Batman ★★★½

The scene where Bruce Wayne has a flashback to the time his parents were murdered, and the killer was old Jack Napier/Joker himself, provides a dual purpose. The first, and most important purpose, is too reinforce the theme that these two outsiders, Batman and Joker, are responsible for creating each other. That these two freaks are destined for each other. The other purpose is basically to give fanboys anuerisms. Because there is nothing funnier than going to comic book conventions or sci-fi conventions or Magic: The Gathering tournaments and thinking "What can I do to really mind fuck these people? I got it! Joker killed Batman's parents!".

Batman is greatly similar to Blade Runner in that this is really an exercise of great style over substance. The production and art design is amazing. It's such a wonderful film to look at. Sometime it's not so wonderful to listen. The chemistry between Michael Keaton and Kim Basinger is no bueno. Michael Keaton can hardly move in the batsuit! There is a scene near the end when he looks up, and his whole upper body moves with his neck. So the role has physical limitations that Keaton cannot quite rise above, especially during fight scenes.

Jack Nicholson gets top billing (per his contract) but he also steals the show. Usually a villain needs to be entertaining and interesting in a film of this nature, and Joker definitely is that. However, he is far and beyond anything that Keaton presents as Wayne/Batman. This movie is rather dull when Nicholson is not on-screen.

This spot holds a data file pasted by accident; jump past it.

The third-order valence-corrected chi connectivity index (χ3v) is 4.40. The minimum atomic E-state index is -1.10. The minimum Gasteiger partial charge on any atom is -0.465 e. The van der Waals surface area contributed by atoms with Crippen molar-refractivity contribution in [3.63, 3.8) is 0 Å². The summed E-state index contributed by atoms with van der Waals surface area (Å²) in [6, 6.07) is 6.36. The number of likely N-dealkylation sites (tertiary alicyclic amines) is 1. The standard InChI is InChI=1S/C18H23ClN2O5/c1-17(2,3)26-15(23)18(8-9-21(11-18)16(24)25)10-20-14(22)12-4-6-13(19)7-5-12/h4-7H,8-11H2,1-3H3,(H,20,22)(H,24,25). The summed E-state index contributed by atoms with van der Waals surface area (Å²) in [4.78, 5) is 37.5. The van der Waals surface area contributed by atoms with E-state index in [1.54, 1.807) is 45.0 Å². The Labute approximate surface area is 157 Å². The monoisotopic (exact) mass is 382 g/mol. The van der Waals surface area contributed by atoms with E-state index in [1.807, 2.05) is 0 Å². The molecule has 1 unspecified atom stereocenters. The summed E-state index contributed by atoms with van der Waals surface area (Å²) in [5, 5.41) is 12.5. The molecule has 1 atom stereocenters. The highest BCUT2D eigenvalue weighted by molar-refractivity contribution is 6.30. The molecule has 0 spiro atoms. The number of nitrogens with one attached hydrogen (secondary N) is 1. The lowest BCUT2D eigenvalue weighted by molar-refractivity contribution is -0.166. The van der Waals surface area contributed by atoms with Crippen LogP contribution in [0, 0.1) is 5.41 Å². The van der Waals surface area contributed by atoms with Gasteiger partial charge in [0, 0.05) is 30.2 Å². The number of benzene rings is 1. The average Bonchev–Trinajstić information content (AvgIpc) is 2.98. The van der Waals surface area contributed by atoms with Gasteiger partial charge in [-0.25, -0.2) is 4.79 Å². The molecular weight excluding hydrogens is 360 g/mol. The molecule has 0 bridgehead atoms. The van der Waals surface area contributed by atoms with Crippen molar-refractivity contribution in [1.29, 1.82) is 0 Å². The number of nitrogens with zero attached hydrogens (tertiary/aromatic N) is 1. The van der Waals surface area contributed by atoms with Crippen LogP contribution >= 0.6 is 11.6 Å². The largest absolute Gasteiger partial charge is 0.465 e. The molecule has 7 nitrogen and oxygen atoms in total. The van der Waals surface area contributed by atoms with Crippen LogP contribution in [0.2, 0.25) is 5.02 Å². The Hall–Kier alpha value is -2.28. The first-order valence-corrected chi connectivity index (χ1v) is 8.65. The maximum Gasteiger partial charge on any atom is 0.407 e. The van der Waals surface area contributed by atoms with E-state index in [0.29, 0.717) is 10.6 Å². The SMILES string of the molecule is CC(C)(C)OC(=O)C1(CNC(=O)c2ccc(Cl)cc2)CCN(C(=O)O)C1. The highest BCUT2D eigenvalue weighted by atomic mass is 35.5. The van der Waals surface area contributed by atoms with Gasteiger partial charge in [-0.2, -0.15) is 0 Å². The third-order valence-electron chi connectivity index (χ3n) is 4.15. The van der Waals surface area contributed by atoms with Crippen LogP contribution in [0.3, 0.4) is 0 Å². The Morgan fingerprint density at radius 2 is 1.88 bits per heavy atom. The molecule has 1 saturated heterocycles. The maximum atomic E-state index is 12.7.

There is no denying the influence of Batman however. This film was directly responsible for the style and mood of Batman: The Animated Series which everyone loves, myself included. Tim Burton and company crafted a very comic-book, pulpy style that fits the material like a glove. The surface of this film is glossy, even when the interiors are dark and murky. At the time, we all thought Jack Nicholson's Joker was going to be hard to top for comic book villain performances. Batman doesn't really remain the template for comic book films, but it still retains its spot at the top for practical production design and artistic inventiveness. Now everyone just performs in front of a green screen and me make sad face :-(

The score, the production, the sets, and Nicholson ; they all contribute to making Batman a pleasure to watch, even if Michael Keaton and Kim Basinger make up one of the weirdest on-screen couples.

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